One reason for the more varied structure found in a fan is that stream flows change over time. During flows of low volume, lighter materials are deposited close to the mountain base on top of heavier materials deposited during earlier flows of high volume. During flows of high volume, heavier materials are once more deposited near the base of the mountain, now on top of lightermaterials. Avertical cross-section of an alluvial fan is likely to be more heterogeneous, therefore, than would be suggested by an idealized depositional model.
Alluvial fans tend to have small slopes that may be no more than a foot every half a mile (a few tenths of a meter per kilometer). The exact slope of the fan depends on a number of factors. For example, streams that drain an extensive area, that have a large volume of water, or that carry suspended particles of smaller size are more likely to form fans with modest slopes than are streams with the opposite characteristics.
Under some circumstances, a river or stream may continue to flow across the top of an alluvial fan as well as soak into it. For example, the volume of water carried during floods may cause water to cut across an alluvial fan and empty onto the valley floor itself. Also, over time, sediments may become compacted within the fan, and it may become less and less porous. Then, the stream or river that feeds the fan may begin to cut a channel through the fan itself and to lay down a new fan at the base of the older fan. As the fans in a valley become more extensive, their lateral edges may begin to overlap each other.
This feature is known as a bajada or piedmont alluvial plain. In some regions, piedmont alluvial plains have become quite extensive. The city of Los Angeles, for example, is largely constructed on such a plain. Other extensive alluvial systems can be found in the Central Valley of California andalong the base of the Andes Mountains in Paraguay, western Argentina, and eastern Bolivia.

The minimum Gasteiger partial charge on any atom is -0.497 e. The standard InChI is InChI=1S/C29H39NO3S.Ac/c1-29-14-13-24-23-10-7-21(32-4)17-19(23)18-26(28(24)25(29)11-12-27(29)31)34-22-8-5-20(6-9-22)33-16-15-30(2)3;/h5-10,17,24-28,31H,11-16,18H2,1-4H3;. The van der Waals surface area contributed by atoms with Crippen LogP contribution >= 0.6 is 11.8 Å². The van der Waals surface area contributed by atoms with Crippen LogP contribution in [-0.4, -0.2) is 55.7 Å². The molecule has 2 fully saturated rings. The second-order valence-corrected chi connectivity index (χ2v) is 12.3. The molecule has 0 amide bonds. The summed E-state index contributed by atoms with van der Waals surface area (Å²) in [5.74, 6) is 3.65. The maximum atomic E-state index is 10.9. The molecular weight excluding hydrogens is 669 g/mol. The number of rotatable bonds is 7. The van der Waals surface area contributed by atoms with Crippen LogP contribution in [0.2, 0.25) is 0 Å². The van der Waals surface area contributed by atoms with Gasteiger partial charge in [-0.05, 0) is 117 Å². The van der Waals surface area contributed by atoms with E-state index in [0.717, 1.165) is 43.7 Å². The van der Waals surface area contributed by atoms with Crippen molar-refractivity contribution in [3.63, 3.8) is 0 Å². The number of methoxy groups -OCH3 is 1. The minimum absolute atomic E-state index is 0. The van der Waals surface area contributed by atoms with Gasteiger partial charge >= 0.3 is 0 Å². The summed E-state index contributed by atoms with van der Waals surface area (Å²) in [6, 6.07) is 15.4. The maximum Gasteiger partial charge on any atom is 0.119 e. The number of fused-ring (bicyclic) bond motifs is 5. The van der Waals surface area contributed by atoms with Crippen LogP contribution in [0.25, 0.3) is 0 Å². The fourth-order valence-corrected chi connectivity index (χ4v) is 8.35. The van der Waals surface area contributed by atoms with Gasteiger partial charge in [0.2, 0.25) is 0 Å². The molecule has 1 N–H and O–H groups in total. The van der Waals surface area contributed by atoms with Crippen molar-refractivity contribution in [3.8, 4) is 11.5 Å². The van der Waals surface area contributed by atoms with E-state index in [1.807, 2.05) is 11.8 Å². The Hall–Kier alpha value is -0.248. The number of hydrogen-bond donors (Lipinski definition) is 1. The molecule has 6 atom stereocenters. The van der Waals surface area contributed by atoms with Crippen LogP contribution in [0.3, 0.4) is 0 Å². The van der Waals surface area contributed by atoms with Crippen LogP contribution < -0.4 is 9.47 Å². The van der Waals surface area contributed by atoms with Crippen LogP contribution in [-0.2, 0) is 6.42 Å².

Alluvial fans have certain characteristics that make them attractive for farming. In the first place, they generally have a somewhat reliable source of water (except in a desert): the stream or river by which they were formed. Also, they tend to be relatively smooth and level, making it easy for planting, cultivating, and harvesting. Deltas are common alluvial features, and can be found at the mouths of most streams that flow into a lake or ocean.
When rivers and streams flow into standing water, their velocity  decreases rapidly. They then deposit their sediment load, forming a fan-shaped, sloping deposit very similar to an alluvial fan, but located in the water rather than on dry land. This is known as a delta. Deltas show a predictable pattern of decreasing sediment size as you proceed farther and farther from shore.
The Mississippi River Delta is the United States’ best known delta. Other well-known deltas are the Nile Delta of northern Africa and the Amazon Delta of South America. When Aristotle observed the Nile Delta, he recognized it was shaped like the Greek letter, delta, hence the name. Most deltas clog their channels with sediment and so must eventually abandon them. If the river then flows to the sea along a significantly different path, the delta will be abandoned and a new delta lobe will form. This process, known as delta switching, helps build the coastline out.

miércoles, 3 de noviembre de 2010

Como recolectar un fosíl

Si bien no existe una regla que permita conocer con anticipación el lugar donde pueden encontrarse fósiles. Para recolectar se requiere de observación y habilidad
·         Recipientes plásticos (Bolsas)
·         Agujas de distinto tamaño
·         Formones
·         Martillos
·         Pinceles de alambre de acero
·         Papel y lápiz
·         GPS 
Defina los objetivos a trazarse con dicha exploración, con el propósito de recolectar los mejores ejemplares completos y en caso de hallar fragmentos tratar de escoger aquellos que permitan su identificación.